Catherine Deneuve - A variety of fashionable stars were photographed as they attended Louis Vuitton "Series 2" The Exhibition which was held in Hollywood, California, United States - Thursday 5th February 2015
Fashion’s former ‘enfant terrible’ has present his last ready-to-wear collection.
French fashion designer Jean Paul Gaultier has presented his final ready-to-wear collection at Paris Fashion Week, in front of a star studded audience. The show was presented in the designer’s typical eccentric style and featured nods towards many of the most famous creations from his 40 year fashion career.
Jean Paul Gaultier has presented his final ready to wear collection
Using a comical beauty-pageant theme, guests were told that a ‘Miss Jean Paul Gaultier’ was be crowned during the show. The honour eventually fell to 26 year old model Coco Rocha, who had previously suffered a unfortunate tumble during the show.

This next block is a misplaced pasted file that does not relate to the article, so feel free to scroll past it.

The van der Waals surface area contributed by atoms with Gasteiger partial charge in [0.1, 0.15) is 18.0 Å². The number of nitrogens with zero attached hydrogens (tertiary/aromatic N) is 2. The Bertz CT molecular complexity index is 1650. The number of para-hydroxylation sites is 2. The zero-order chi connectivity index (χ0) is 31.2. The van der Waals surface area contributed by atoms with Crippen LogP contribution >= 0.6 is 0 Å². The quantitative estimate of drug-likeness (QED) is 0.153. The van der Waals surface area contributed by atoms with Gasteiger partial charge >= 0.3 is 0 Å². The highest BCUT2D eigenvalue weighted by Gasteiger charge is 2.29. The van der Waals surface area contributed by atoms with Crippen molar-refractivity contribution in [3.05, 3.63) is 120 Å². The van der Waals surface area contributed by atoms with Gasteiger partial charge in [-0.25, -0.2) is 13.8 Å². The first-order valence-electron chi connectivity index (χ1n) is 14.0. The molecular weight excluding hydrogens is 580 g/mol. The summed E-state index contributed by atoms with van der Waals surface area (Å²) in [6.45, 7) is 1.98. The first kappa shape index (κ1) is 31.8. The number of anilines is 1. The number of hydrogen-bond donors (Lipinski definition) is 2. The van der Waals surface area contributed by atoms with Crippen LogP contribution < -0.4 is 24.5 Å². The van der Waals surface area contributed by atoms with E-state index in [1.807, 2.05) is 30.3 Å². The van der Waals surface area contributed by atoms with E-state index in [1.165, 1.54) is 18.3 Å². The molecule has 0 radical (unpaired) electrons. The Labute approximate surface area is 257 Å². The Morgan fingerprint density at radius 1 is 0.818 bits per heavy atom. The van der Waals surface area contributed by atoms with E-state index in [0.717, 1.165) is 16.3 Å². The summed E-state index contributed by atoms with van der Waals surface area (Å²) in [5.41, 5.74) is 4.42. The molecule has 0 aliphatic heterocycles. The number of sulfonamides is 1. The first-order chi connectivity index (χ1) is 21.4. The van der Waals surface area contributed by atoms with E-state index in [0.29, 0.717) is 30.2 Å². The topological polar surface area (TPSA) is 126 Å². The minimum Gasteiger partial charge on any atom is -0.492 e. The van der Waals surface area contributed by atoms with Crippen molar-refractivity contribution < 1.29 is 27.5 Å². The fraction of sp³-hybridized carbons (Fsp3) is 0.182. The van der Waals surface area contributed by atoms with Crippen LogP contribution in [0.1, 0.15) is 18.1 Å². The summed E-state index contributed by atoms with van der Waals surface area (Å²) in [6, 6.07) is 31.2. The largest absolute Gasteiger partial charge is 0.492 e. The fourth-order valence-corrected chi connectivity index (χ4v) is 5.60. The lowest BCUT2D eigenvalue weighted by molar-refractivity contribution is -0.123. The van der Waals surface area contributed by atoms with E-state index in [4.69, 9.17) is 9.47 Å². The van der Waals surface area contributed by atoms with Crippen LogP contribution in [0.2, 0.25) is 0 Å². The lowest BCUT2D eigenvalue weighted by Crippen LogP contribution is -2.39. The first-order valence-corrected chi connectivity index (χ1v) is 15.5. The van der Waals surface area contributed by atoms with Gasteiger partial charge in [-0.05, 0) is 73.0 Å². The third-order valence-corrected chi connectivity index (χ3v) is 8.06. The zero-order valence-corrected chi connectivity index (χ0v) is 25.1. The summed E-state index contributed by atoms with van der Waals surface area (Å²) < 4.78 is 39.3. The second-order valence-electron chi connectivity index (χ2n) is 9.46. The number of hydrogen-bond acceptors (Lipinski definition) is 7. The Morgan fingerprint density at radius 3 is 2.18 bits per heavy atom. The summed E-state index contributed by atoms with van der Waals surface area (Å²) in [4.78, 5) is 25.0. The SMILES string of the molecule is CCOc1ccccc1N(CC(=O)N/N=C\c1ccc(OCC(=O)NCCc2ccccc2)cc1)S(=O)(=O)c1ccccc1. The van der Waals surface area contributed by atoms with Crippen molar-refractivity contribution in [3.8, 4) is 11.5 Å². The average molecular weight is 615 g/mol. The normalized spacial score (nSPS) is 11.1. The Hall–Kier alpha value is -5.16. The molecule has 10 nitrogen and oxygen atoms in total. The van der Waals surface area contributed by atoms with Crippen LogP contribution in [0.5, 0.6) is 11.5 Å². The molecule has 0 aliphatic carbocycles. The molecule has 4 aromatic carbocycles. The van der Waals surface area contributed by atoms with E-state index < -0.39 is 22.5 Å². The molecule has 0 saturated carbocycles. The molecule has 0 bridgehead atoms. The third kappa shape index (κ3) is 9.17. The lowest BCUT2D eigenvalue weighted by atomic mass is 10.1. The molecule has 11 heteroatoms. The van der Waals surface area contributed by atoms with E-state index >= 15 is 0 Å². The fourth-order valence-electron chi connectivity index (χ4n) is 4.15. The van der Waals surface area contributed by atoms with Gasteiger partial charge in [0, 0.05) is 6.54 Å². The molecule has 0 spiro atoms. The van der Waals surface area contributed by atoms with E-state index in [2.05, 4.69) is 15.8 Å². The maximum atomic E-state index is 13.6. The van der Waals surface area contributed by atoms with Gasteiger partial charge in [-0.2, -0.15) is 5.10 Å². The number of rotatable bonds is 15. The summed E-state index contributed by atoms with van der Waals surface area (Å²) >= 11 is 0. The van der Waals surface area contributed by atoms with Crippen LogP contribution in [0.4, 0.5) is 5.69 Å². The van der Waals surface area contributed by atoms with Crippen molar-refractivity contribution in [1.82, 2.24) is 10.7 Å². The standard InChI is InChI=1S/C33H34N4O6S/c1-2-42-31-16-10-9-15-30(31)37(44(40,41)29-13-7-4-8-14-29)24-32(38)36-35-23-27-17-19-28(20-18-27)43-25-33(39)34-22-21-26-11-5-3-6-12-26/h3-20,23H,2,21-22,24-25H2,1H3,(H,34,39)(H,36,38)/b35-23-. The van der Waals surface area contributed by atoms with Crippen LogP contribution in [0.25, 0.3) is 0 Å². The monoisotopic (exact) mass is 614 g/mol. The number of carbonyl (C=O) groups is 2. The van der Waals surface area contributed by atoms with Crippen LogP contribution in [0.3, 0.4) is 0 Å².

Catherine Deneuve - The cast and crew of French drama '3 Coeurs' and other stars hit the red carpet for the movie's premiere at the 71st Venice International Film Festival - Venice, Italy - Saturday 30th August 2014
Oscar and Grammy winner Barbra Streisand is honoured at the 40th Anniversary Chaplin Award Gala at Avery Fisher Hall at the Lincoln Center, New York. Snapped on the red carpet are Streisand herself with husband James Brolin, 'Chicago' star Catherine Zeta Jones and 'One Flew Over the Cuckoo's Nest' producer Michael Douglas, and James Bond star Pierce Brosnan with wife Keely Shaye Smith.
In 1964 Riems, Madeleine (Sagnier) accidentally begins moonlighting as a prostitute before falling in love with a client, the charming Czech doctor Jaromil (Bukvic). He whisks her off to Prague, until the Russian invasion of 1968 and Jaromil's infidelity drive her back to France with daughter Vera.
Madeleine remarries, but never loses her feelings for Jaromil. Even some 40 years later (now played by Deneuve and Forman), they're meeting in secret, while Vera (now Mastroianni) is struggling with the fact that she has fallen in love with the wrong man (Schneider).
Continue reading: Beloved Review